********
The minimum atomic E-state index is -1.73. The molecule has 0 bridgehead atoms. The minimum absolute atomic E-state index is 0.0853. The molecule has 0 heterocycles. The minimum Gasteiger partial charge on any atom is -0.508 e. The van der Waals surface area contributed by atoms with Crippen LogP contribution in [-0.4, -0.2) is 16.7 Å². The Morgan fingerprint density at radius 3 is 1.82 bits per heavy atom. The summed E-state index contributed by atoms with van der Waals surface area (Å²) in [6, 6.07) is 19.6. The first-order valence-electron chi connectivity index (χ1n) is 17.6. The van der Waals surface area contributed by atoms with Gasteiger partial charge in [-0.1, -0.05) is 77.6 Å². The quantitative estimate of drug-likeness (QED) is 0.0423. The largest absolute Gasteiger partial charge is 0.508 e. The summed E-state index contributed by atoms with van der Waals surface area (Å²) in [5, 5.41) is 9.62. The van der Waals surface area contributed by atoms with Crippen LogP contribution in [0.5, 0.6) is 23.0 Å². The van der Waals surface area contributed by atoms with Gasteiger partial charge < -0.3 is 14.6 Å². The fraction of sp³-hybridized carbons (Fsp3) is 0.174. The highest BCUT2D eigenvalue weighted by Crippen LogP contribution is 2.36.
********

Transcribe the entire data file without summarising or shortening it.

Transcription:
The minimum atomic E-state index is -1.73. The molecule has 0 bridgehead atoms. The minimum absolute atomic E-state index is 0.0853. The molecule has 0 heterocycles. The minimum Gasteiger partial charge on any atom is -0.508 e. The van der Waals surface area contributed by atoms with Crippen LogP contribution in [-0.4, -0.2) is 16.7 Å². The Morgan fingerprint density at radius 3 is 1.82 bits per heavy atom. The summed E-state index contributed by atoms with van der Waals surface area (Å²) in [6, 6.07) is 19.6. The first-order valence-electron chi connectivity index (χ1n) is 17.6. The van der Waals surface area contributed by atoms with Gasteiger partial charge in [-0.1, -0.05) is 77.6 Å². The quantitative estimate of drug-likeness (QED) is 0.0423. The largest absolute Gasteiger partial charge is 0.508 e. The summed E-state index contributed by atoms with van der Waals surface area (Å²) in [5, 5.41) is 9.62. The van der Waals surface area contributed by atoms with Crippen LogP contribution in [0.5, 0.6) is 23.0 Å². The van der Waals surface area contributed by atoms with Gasteiger partial charge < -0.3 is 14.6 Å². The fraction of sp³-hybridized carbons (Fsp3) is 0.174. The highest BCUT2D eigenvalue weighted by Crippen LogP contribution is 2.36.